Jackhammers, also known as breaker hammers, are often used in the construction industry to break or demolish asphalt, concrete, or similar materials. Unfortunately, there are certain dangers associated with silicosis and jackhammers when these pieces of equipment are being used to cut through this type of material. Silicosis is a dangerous and sometimes deadly lung disease that can be developed after long-term exposure to fine dust particles of silica. These dust particles are typically generated when asphalt, concrete, rock, or similar items are cut through or broken.
Because of the risk for long-term or permanent lung damage after silica exposure, companies must take certain steps to reduce or eliminate these dangers for their workers. The use of jackhammers to chip or break concrete and rocks can be particularly dangerous as far as sending tiny dust particles into the air where workers can inhale them. Several measures for silica dust control exist to help reduce the hazards to which hard-working construction workers are exposed.
Wet methods are typically considered to be the best and most effective at reducing the risk of developing silicosis. This is because water is used to wet the material at the point of impact between jackhammer and the item being hammered, meaning that the silica dust is less likely to fly into the air from the start. This dust control measure actually helps with both visible silica dust and the tiny, respirable particles which are naked to the human eye.
The water for this type of safety measure can be supplied by one of two ways: either through manual application or by the use of a semi-automated water-feed system. Manual spraying is considered the simplest method and involves a helper who is dedicated to spraying a constant stream of water against the impact point while the jackhammer operator controls the breaker hammer. The helper who is spraying water can use something as simple as a garden hose nozzle to direct the flow of water. What is most important with this dust control method is that the stream of water must be sprayed constantly while the jackhammer is being used because the device will continue to break through new material that contains silica.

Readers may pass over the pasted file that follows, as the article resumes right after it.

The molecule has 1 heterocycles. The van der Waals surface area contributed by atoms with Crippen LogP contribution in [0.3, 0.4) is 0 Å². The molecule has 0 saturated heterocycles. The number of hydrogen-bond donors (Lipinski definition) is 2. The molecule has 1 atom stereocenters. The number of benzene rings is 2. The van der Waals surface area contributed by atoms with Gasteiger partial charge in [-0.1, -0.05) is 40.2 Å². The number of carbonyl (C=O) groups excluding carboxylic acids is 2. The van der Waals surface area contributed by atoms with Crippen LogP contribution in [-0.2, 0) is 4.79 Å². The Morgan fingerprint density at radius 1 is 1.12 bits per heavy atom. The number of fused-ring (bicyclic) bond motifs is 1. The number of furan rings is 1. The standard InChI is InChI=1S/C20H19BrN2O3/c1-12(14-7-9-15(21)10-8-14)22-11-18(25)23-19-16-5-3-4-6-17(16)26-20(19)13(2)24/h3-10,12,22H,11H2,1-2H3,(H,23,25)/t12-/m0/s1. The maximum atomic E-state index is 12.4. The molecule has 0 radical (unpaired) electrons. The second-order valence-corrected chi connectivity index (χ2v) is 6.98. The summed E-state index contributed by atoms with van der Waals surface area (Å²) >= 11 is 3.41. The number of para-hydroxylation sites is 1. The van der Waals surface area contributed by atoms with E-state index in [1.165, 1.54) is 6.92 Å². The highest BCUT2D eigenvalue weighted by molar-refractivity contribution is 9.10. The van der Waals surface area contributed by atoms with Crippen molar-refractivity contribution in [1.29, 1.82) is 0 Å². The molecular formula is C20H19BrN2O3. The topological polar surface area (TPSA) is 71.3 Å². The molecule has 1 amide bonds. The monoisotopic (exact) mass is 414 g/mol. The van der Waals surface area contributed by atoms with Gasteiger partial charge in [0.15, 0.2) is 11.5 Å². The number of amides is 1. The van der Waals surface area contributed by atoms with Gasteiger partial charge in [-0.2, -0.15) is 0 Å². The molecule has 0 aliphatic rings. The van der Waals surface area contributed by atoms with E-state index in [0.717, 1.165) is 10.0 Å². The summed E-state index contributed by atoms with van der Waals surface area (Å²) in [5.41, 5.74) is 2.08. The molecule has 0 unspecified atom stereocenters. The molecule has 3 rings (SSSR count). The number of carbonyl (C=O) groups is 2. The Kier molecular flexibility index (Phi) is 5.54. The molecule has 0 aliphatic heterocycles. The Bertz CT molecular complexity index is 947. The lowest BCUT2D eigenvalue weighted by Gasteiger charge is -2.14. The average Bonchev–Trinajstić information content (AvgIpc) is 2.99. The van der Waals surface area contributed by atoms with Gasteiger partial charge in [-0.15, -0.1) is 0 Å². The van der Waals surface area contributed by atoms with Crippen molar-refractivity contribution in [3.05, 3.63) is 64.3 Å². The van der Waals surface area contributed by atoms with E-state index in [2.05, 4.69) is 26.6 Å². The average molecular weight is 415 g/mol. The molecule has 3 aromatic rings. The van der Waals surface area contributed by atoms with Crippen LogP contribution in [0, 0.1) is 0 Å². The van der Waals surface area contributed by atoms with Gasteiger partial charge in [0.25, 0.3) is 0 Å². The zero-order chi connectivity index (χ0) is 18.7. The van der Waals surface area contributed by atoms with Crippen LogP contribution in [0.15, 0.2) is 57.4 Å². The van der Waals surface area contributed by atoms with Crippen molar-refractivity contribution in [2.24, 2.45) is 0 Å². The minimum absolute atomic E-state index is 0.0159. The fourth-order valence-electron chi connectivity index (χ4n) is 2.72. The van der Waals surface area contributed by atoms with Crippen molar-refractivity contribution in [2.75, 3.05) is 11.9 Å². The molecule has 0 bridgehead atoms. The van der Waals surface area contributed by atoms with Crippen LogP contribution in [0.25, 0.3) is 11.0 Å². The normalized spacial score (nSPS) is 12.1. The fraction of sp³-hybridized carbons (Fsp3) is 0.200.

A semi-automated water spray system, on the other hand, eliminates the need to have a second worker directing the flow of water. Instead, a jackhammer will usually be retrofitted with a spray nozzle that can direct water to the point of impact while the hammer is in operation. It is easy enough for companies to retrofit their jackhammers with this type of silica dust control measure.
The items that will typically be needed to design this type of apparatus include:
•A water source, such as a tank truck or municipal water supply;
•A valve used to control the flow of water from that source;
•A hose or other type of tubing to deliver water from the source to the jackhammer;
•Flexible but sturdy tubing to direct the water from the jackhammer along to its nozzle;
•A durable water flow control valve that is attached to the jackhammer to control slight adjustments in the water’s flow;
•A high-quality garden hose spray nozzle that can either spray or stream water; and
•Appropriate fittings that will connect the hose, tubings, and valve and mount the hose nozzle to the jackhammer.
While wet methods can be great for minimizing the dangers associated with silicosis and jackhammers, they are not foolproof. Companies should follow all appropriate and required safety measures. However, when workers are injured while on the job, they do have the right to seek workers’ compensation benefits to help cover their medical and other related expenses. Further, a worker who is fatally injured may qualify for survivor benefits to go to their surviving dependent family members. Our law firm can help those who may qualify for these types of benefits, or those who wish to pursue a personal injury or wrongful death lawsuit against a third party whose negligence resulted in silicosis or some other type of injury.
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Source: OSHA-NIOSH document regarding silicosis and jackhammers